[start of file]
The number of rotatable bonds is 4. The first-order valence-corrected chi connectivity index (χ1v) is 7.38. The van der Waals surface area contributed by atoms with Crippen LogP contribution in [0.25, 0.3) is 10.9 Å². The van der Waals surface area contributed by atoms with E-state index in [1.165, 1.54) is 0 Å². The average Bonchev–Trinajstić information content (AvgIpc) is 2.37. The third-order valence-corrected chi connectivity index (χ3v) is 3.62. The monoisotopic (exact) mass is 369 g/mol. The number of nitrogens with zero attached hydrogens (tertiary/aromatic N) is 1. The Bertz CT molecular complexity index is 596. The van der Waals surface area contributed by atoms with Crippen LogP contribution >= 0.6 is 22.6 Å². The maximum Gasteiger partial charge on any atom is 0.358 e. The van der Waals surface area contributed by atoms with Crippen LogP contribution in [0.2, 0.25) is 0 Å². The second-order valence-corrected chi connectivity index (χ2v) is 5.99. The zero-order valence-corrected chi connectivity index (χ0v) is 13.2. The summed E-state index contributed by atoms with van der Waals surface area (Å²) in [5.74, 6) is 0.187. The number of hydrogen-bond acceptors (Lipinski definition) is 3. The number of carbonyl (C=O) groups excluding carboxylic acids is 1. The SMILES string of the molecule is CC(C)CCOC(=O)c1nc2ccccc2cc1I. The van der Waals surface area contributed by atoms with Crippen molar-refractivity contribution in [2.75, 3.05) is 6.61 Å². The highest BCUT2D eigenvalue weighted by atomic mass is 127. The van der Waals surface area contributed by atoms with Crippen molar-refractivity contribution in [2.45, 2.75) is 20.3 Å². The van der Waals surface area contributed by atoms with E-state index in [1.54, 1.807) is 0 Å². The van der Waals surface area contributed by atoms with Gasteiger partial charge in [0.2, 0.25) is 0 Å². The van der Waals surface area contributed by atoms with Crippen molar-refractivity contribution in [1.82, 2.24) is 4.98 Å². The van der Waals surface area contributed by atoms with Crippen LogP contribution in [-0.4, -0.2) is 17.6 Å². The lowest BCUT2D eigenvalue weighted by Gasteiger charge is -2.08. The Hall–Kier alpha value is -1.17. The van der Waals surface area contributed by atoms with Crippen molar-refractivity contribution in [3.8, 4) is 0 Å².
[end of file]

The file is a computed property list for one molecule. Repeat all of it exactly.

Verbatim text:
The number of rotatable bonds is 4. The first-order valence-corrected chi connectivity index (χ1v) is 7.38. The van der Waals surface area contributed by atoms with Crippen LogP contribution in [0.25, 0.3) is 10.9 Å². The van der Waals surface area contributed by atoms with E-state index in [1.165, 1.54) is 0 Å². The average Bonchev–Trinajstić information content (AvgIpc) is 2.37. The third-order valence-corrected chi connectivity index (χ3v) is 3.62. The monoisotopic (exact) mass is 369 g/mol. The number of nitrogens with zero attached hydrogens (tertiary/aromatic N) is 1. The Bertz CT molecular complexity index is 596. The van der Waals surface area contributed by atoms with Crippen LogP contribution >= 0.6 is 22.6 Å². The maximum Gasteiger partial charge on any atom is 0.358 e. The van der Waals surface area contributed by atoms with Crippen LogP contribution in [0.2, 0.25) is 0 Å². The second-order valence-corrected chi connectivity index (χ2v) is 5.99. The zero-order valence-corrected chi connectivity index (χ0v) is 13.2. The summed E-state index contributed by atoms with van der Waals surface area (Å²) in [5.74, 6) is 0.187. The number of hydrogen-bond acceptors (Lipinski definition) is 3. The number of carbonyl (C=O) groups excluding carboxylic acids is 1. The SMILES string of the molecule is CC(C)CCOC(=O)c1nc2ccccc2cc1I. The van der Waals surface area contributed by atoms with Crippen molar-refractivity contribution in [2.75, 3.05) is 6.61 Å². The highest BCUT2D eigenvalue weighted by atomic mass is 127. The van der Waals surface area contributed by atoms with Crippen molar-refractivity contribution in [2.45, 2.75) is 20.3 Å². The van der Waals surface area contributed by atoms with E-state index in [1.54, 1.807) is 0 Å². The van der Waals surface area contributed by atoms with Gasteiger partial charge in [0.2, 0.25) is 0 Å². The van der Waals surface area contributed by atoms with Crippen molar-refractivity contribution in [1.82, 2.24) is 4.98 Å². The van der Waals surface area contributed by atoms with Crippen LogP contribution in [-0.4, -0.2) is 17.6 Å². The lowest BCUT2D eigenvalue weighted by Gasteiger charge is -2.08. The Hall–Kier alpha value is -1.17. The van der Waals surface area contributed by atoms with Crippen molar-refractivity contribution in [3.8, 4) is 0 Å².